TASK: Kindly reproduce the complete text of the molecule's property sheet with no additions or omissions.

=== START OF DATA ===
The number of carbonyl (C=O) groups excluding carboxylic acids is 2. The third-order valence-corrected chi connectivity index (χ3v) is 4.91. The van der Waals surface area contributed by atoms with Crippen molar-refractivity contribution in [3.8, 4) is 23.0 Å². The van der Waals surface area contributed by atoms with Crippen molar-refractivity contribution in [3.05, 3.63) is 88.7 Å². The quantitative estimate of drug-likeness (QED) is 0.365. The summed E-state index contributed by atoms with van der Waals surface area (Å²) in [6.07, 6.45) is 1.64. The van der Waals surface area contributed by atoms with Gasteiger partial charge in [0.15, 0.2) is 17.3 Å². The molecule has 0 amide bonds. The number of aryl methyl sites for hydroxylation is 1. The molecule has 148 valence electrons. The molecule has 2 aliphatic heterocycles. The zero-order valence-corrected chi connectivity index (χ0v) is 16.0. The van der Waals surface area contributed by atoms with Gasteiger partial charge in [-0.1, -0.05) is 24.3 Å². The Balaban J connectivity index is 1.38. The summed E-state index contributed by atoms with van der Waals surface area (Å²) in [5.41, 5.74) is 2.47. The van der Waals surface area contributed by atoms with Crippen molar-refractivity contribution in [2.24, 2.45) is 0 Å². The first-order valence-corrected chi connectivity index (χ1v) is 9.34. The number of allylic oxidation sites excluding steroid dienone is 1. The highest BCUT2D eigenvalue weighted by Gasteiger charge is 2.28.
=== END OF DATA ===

The number of carbonyl (C=O) groups excluding carboxylic acids is 2. The third-order valence-corrected chi connectivity index (χ3v) is 4.91. The van der Waals surface area contributed by atoms with Crippen molar-refractivity contribution in [3.8, 4) is 23.0 Å². The van der Waals surface area contributed by atoms with Crippen molar-refractivity contribution in [3.05, 3.63) is 88.7 Å². The quantitative estimate of drug-likeness (QED) is 0.365. The summed E-state index contributed by atoms with van der Waals surface area (Å²) in [6.07, 6.45) is 1.64. The van der Waals surface area contributed by atoms with Gasteiger partial charge in [0.15, 0.2) is 17.3 Å². The molecule has 0 amide bonds. The number of aryl methyl sites for hydroxylation is 1. The molecule has 148 valence electrons. The molecule has 2 aliphatic heterocycles. The zero-order valence-corrected chi connectivity index (χ0v) is 16.0. The van der Waals surface area contributed by atoms with Gasteiger partial charge in [-0.1, -0.05) is 24.3 Å². The Balaban J connectivity index is 1.38. The summed E-state index contributed by atoms with van der Waals surface area (Å²) in [5.41, 5.74) is 2.47. The van der Waals surface area contributed by atoms with Crippen molar-refractivity contribution in [2.24, 2.45) is 0 Å². The first-order valence-corrected chi connectivity index (χ1v) is 9.34. The number of allylic oxidation sites excluding steroid dienone is 1. The highest BCUT2D eigenvalue weighted by Gasteiger charge is 2.28.